A library in Canada will include a virtual reality storytelling project, Inanimate Alice, in its youth program to encourage literacy through digital media.
At a high-level conference organized by CANIEM, Mexican publishers were encouraged to embrace change and innovation, including new ways to promote reading and book sales.
The educational charity Book Aid International produces its own study that supports the tenets of its relatively new ‘Study Hub’ exam-oriented program.
With what’s described as a waning summer-reading habit since the end of the Soviet era, Russian government officials say they’re working on a new program to promote vacation reading both for youngsters and adults this year.
Sweden’s laws require libraries to serve citizens in their native languages, a project supported by a donation of thousands of Arabic books from Sharjah’s Kalimat Foundation.
Telling US Senators on the Foreign Relations Committee that the alternative is discrimination against readers with disabilities, Allan Adler conveys to the the Hill the Association of American Publishers’ readiness to support ratification and implementation of The Marrakesh Treaty.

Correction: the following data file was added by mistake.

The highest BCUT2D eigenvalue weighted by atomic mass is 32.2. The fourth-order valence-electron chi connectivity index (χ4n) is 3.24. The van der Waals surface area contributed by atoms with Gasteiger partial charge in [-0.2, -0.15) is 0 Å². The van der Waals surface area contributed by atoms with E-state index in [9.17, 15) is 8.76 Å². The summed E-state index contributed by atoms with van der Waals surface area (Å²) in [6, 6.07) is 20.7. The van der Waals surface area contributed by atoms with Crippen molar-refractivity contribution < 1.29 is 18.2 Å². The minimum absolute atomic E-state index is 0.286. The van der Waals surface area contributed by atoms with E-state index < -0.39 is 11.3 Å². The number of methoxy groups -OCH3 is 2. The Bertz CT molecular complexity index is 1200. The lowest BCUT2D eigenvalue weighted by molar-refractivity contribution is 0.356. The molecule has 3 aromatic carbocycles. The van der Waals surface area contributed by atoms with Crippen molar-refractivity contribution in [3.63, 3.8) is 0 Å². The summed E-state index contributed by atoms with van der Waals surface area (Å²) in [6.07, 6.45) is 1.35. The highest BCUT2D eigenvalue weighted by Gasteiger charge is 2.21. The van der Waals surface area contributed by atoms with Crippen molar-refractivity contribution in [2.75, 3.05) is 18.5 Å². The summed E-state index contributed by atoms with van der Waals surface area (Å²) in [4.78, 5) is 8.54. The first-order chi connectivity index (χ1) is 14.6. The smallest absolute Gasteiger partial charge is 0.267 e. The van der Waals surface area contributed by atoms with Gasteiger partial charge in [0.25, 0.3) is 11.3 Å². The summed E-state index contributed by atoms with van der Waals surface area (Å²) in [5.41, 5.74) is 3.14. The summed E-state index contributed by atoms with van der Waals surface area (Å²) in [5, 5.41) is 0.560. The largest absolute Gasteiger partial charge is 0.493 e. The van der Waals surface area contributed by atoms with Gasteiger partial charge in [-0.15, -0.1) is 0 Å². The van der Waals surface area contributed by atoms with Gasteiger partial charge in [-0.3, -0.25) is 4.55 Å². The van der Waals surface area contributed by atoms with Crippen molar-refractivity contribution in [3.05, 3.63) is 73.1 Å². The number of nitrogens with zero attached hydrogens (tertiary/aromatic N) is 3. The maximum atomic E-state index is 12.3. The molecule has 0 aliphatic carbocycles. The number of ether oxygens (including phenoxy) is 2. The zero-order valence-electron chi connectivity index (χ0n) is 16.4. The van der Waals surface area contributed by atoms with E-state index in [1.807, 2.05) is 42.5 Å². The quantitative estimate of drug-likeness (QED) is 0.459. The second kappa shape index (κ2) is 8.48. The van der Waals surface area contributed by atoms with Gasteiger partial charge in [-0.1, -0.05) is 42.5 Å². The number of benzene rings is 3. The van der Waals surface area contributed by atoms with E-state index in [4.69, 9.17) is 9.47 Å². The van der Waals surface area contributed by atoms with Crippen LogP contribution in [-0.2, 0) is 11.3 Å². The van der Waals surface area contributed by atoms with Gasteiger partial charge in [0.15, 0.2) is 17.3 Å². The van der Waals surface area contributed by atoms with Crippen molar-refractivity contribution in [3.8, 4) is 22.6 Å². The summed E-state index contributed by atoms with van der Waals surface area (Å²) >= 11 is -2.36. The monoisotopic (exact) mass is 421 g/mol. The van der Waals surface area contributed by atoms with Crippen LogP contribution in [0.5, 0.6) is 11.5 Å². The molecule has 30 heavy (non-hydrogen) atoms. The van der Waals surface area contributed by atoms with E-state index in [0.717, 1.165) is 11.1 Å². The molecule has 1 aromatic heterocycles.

The third iteration of Germany’s publishing startup incubator ContentShift features mentoring and a €10,000 prize announced at the Frankfurter Buchmesse. And the first outing for a new YA translation honor will flag the book to American librarians.
Sharjah collaborates with Conakry, Guinea—the 2017 World Book Capital—to restore the city’s Djibril Tamsir Niane Library. And Kalimat is in production with its Gallimard translation exchange.
In New York-related notes, James Patterson and his first president-collaborator Bill Clinton are to speak at BookCon in June, while the city has begun voting which book it will ‘read togtether’ from a list of five.
Still requiring passage and the president’s signature to pass into US law, the Marrakesh Treaty Implementation Act now has been introduced with a level of bipartisan support rare in this age of political rancor.